Sunday, 22 January 2012

Dear Coworkers, I'm Gay

In this day and age -- at least in this civil, free land we call Canada -- how can a gay in the workplace be such a disruptive force that he (or she) should just stay in the closet ?

It's a tough question that I must ponder almost every day.

I'm out to close friends and to some of my family, and since I'm a typical human who makes friends at work sometimes, that means that I'm out to some of my coworkers, too.

In my current role, I have to interact with hundreds of staff.  If I was was totally out, without question there would be some folks who think I am acting against their god, and some who would figure I'm "gay" in the 1970s "non-cool" sense.  My ability to do my job could be affected if (when) these people started to act-out their uneasiness.

It's strange, because I've never been one to think that sex in any way, shape, or form has a place in the office.  Being human, I have of course had a few transgressions in this regard, but in general I keep my private life private, and my attractions to myself, especially when compared to the straight guys and their chatter.  Of course we're all expected to accept this as "guys just being guys."  Even in my circle of friends, where I am now very much now known for my real preferences, there has been a time or two where my gayness has caused an angry outburst of "enough, already !"

I think we've all come to realize that in the Western World today, being a straight guy actually means you're expected to not act gay.  To foster this behaviour, you might pepper your speech with some hatred towards homos.  If you might have an inkling down the Kinsey curve, your straight friends will be there to help you "man-up."  Let's just forget that being a straight man in most of the world involves some pretty gay behaviour -- hand-holding in the Mid-East, and towel-snapping and drunken grab-ass over here.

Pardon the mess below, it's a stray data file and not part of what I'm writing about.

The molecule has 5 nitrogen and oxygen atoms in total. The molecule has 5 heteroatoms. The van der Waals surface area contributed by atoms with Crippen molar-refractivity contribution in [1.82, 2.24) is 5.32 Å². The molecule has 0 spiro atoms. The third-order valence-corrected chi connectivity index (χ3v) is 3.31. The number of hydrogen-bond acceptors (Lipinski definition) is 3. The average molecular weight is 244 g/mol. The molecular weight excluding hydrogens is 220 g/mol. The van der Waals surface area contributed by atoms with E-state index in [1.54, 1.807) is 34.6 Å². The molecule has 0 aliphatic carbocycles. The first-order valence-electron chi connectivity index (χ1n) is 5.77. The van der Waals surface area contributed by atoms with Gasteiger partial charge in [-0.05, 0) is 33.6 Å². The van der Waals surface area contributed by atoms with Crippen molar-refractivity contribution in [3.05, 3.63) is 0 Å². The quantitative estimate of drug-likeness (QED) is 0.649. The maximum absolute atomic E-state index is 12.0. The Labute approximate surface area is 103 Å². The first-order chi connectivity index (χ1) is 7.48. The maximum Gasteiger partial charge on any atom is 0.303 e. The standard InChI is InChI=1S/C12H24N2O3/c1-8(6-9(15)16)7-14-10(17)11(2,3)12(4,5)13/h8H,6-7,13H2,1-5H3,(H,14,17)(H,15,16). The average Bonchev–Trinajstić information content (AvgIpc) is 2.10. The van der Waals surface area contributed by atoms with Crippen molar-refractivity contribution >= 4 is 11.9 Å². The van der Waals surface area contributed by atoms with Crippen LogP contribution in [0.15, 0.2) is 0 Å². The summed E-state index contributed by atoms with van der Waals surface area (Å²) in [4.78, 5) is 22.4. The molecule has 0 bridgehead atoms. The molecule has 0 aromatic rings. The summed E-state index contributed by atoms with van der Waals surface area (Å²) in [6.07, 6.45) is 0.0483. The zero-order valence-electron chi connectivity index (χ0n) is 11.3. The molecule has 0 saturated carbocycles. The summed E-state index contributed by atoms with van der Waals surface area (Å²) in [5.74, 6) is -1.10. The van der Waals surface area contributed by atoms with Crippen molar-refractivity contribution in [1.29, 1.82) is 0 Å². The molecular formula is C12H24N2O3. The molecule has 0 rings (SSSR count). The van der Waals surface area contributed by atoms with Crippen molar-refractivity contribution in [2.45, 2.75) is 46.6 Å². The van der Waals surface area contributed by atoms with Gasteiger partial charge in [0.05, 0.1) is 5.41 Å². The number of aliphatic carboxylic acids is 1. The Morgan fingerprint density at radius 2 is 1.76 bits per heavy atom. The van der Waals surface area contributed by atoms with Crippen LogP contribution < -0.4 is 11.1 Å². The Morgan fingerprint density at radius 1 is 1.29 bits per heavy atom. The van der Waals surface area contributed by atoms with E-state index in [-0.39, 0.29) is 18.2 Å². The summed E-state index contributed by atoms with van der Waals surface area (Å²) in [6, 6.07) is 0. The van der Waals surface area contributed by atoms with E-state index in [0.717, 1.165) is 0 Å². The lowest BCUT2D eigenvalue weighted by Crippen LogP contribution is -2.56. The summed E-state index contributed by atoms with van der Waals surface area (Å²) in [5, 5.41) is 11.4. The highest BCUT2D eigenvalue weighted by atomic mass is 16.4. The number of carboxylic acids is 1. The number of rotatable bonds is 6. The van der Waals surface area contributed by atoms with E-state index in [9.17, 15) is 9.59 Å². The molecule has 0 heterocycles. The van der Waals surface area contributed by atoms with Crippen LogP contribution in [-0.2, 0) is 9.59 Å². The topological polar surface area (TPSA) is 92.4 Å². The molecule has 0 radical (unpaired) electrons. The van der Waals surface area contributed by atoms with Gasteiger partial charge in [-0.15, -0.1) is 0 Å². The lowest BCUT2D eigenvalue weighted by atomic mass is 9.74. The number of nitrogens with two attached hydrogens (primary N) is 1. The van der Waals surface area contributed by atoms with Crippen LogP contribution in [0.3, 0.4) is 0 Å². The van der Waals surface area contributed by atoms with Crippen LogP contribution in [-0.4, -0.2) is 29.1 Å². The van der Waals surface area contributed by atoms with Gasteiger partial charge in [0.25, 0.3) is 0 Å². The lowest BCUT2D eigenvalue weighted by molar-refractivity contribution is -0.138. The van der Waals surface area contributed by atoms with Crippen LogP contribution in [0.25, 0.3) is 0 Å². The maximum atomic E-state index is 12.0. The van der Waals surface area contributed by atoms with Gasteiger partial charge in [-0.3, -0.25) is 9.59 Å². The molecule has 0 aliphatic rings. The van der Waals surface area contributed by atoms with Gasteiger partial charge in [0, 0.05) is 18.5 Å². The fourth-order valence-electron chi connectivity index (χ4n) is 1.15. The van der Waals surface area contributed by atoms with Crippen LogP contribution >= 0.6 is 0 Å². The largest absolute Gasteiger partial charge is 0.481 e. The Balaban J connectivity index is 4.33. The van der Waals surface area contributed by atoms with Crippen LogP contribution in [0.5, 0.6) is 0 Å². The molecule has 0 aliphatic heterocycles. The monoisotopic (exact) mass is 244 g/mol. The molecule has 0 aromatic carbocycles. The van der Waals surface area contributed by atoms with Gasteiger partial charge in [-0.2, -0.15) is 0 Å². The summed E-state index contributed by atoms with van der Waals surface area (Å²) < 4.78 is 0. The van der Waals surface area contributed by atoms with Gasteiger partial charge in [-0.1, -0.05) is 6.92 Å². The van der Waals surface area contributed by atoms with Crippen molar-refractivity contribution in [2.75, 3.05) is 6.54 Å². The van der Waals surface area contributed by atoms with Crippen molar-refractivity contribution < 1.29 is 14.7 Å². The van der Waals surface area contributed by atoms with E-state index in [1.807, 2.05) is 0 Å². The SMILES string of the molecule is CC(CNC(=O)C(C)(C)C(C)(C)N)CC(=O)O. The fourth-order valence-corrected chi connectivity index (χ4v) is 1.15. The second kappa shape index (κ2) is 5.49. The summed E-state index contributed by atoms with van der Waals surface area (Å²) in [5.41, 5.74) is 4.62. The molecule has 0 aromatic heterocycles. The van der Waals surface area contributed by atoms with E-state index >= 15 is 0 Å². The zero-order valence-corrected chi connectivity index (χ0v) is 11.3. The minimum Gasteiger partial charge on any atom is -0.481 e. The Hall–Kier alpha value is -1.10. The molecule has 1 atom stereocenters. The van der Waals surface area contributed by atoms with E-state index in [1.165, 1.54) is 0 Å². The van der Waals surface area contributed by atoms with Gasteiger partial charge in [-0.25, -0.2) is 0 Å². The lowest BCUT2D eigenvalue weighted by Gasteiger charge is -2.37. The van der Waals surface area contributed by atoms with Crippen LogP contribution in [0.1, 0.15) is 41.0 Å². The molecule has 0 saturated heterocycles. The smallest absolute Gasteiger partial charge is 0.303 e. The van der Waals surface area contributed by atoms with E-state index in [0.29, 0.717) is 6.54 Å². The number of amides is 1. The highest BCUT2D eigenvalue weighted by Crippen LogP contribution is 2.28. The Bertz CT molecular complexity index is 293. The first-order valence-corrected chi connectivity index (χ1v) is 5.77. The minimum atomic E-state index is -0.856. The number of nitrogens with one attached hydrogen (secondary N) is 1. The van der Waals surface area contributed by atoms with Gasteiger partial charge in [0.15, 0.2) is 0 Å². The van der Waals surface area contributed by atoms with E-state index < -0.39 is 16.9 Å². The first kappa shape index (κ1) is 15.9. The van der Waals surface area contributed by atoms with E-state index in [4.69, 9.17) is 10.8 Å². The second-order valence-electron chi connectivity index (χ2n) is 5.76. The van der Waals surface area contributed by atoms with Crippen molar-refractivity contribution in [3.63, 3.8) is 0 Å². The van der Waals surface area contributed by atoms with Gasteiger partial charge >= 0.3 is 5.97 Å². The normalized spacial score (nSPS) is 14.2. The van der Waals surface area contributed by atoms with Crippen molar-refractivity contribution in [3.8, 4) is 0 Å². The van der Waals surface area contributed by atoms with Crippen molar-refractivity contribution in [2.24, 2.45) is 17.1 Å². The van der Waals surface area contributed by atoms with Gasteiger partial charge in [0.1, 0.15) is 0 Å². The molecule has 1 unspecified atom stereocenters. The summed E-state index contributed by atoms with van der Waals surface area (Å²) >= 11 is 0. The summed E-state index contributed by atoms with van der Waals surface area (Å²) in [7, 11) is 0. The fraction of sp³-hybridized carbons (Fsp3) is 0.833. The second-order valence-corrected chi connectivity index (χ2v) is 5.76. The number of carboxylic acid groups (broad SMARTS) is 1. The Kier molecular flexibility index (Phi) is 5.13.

Not that there's anything wrong with that.

The answer to the question "gay or straight" today is really more about trying to force a suspected "not totally straight" guy to come out and say "I'm not gay!"

Perhaps kids today are more accepting, in public anyway.  We have come a long way, after all.  Yet just as straights want to keep people straight, gays seem to want more -- and more famous -- outings.

Even before they were of legal age, Taylor Lautner got a fake People cover "outing" him, Justin Bieber is labelled as gay by maniacal 13 year old girls who feel he's not man enough.  Gays hoped Daniel Radcliffe would just declare his infatuation with dick.  Tim Tebow is devoutly religious -- and a virgin -- yet he's known to display rather effeminate mannerisms though I'd be the first to admit that appearing gay and being gay are very different things (for the record, they all say they're straight).

This is actually one thing that's very obvious in the new generations: Thanks to metrosexuals, it's now perfectly fine to be effeminate.  It doesn't mean you're gay.

The same, of course, applies to "straight acting" guys.

It's a topsy-turvey world.  Thank goodness for the internet.

Maybe we're all just after the same thing here, to feel that we belong and are amongst like-minded people.  For someone that has always made an effort to be different, I find it interesting that even I need to figure this all out, if nothing else, so I can feel a sense of belonging to a group of like-minded people... like-minded or at least after the same thing, be it happiness or income.

I don't need to always be with people of the same leanings.  I just need to feel like I am accepted and needed at my job.  Right now, for better or worse, that means I'm usually "just one of the guys" at work, though secretly I'm amazed anyone would ever think me anything but gay, in the best sense of the word.

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